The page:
It’s not until you find yourself in a situation where you need to avoid food that you realise just how much of our everyday lives and how many social occasions revolve around meals or other food-based activities. Just think about it: birthdays are celebrated with a mix of party food, cake, treats for your friends and – when you’re turning 9 – party bags filled with sweets; Easter inevitably includes the requisite chocolate egg plus Easter biscuits and Simnel cake; a catch-up with old friends often starts with coffee and cake and may well move on to drinks and dinner; and Christmas is, quite simply, the time when we all over-indulge and go mad, filling our cupboards and fridge with chocolates, biscuits, mince pies and brandy butter in a manner that suggests there’s a genuine risk that we might run out at any minute.
Our plans for this Christmas itself were relatively simple. My Mum had suggested that we served a buffet over the festive period, rather than having the traditional mid-afternoon sit-down feast that we’ve all become accustomed to, which seemed a great alternative and allowed us to cater for everyone’s needs. Much to my surprise, M was keen for the rest of us to sit at the table for supper on Christmas Eve, whilst he sat in the other room watching some Christmas TV and sipped his glass of full-sugar 7-up, one of the few treats he’s allowed alongside his elemental feed. By Christmas Day, he wanted to have company in front of the TV and Boxing Day saw us eating in shifts, whilst the others played board games or watched films with M. We quickly learned to let M decide where he was happiest being at meal-times and included him in as many traditions as we could – pulling Christmas crackers, sharing the jokes, wearing paper crowns and making the time as normal as possible without focussing all our attention, and his, on the food.
We thought we had covered all the bases this Christmas, or at least, all those we considered to be the biggies, but it was the little things that crept up and caught us unawares. Our Christmas stockings always include chocolate treats (dairy- and soya-free naturally), a box of tic-tacs, a handful of nuts and a satsuma pushed down to the toe, but none of those could find its way into M’s stocking this year. I had bought Moo-free chocolate advent calendars and selection boxes for both children before we knew he’d be going into hospital and whilst M had managed to have 4 advent chocolates before his admission and G enjoyed the rest whilst he was in, I had to work out how to give G the selection boxes without rocking M’s world too much. This was one of those small things that needed a lot of late night planning on Christmas Eve.
In stark contrast, Mike and I had considered beforehand the treats that usually adorn the coffee table at home and deliberately didn’t leave out the boxes of Turkish delight or the dates or the orange and lemon slices in their normal home. Instead, we stored them in a safe corner to be pulled out once both children were in bed as we didn’t want them to be a constant reminder of what M couldn’t eat and yet he objected more to us hiding these goodies away than leaving them on display. “It just isn’t Christmas, Mummy” was his feeling on the matter, without these seasonal delights out for all to share and enjoy.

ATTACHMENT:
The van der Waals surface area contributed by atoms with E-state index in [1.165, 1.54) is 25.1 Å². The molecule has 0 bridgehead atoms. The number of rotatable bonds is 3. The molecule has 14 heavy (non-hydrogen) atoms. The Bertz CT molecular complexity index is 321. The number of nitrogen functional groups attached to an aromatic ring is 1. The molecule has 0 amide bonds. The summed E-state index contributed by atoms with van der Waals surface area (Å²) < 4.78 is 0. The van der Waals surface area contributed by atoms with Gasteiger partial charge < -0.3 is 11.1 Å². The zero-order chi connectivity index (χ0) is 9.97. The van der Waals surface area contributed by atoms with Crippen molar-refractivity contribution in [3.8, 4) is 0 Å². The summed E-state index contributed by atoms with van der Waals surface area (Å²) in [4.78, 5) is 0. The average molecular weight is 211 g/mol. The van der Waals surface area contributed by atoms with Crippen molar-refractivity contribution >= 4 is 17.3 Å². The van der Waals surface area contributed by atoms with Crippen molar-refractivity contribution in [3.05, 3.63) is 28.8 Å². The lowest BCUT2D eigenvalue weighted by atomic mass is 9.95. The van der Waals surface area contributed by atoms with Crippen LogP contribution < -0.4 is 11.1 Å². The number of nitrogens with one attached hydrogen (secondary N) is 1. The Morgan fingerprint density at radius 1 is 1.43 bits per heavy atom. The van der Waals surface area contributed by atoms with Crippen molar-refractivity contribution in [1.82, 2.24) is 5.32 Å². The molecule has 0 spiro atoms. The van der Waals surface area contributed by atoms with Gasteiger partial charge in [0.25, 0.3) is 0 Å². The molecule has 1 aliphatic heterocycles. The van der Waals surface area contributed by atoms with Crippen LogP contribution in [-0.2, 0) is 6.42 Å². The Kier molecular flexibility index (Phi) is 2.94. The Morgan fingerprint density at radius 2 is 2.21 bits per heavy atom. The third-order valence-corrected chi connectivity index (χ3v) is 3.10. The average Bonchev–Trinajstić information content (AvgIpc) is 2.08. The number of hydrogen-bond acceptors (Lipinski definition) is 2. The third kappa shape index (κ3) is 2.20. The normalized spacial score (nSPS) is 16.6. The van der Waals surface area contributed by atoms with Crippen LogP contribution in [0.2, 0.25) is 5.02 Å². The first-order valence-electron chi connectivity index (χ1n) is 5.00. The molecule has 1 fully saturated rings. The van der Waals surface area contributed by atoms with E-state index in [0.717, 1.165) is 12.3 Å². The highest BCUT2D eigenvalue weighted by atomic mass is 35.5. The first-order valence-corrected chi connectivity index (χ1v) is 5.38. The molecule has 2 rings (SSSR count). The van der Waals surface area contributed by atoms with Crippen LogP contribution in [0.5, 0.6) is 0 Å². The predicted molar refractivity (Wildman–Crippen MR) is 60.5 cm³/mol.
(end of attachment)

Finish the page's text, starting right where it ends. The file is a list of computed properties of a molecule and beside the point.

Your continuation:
I’m not sure I know that we didn’t get everything 100% right, but given that we were very much thrown in the deep end with little advice on how to survive the day, I think we did okay. The biggest lesson learnt was to be flexible on a daily basis and not to expect one day to be like the next, both at home and at school. Some days M sits and chats with G at the dinner table, enjoying a Foxes glacier mint (another small treat allowed) and a glass of 7-up whilst she eats her meal and yet the next will find him close to tears and hidden away in another room for the duration. There is no pressure for him to constantly be a part of every meal-time and as long as he spends some quality time with the rest of the family, I’m happy to give him the time-out he sometimes so desperately needs.
I’m glad you shared this!
I can’t imagine how hard it was to manage a celebration like Christmas on an elemental diet but we too have become increasingly aware of societies understandable focus on food over the last few years. Working out how to bring up children with severely restricted diets in this society has been something I’ve been thinking about a lot lately. I imagined that one-to-one time with my daughter would involve going for a hot chocolate together or curling up to watch a movie with popcorn, neither of which are possible. Christmas was supposed to be about baking Christmas cookies and getting German treats from the Christmas market. Instead, we are learning how to build non-food traditions and are starting to really enjoy the process. One-to-one time involves going for a cycle or wrapping up warm for a walk in the park, our new Christmas tradition is to go ice-skating as a family (cost a fortune so will definitely be a once a year tradition!) and we’re learning that actually building non-food traditions is a fun, positive and also healthier way to focus life. Sounds like you did a great job at Christmas, especially as you were thrown in the deep end. Hope your’e starting to see real improvements on the elemental diet.
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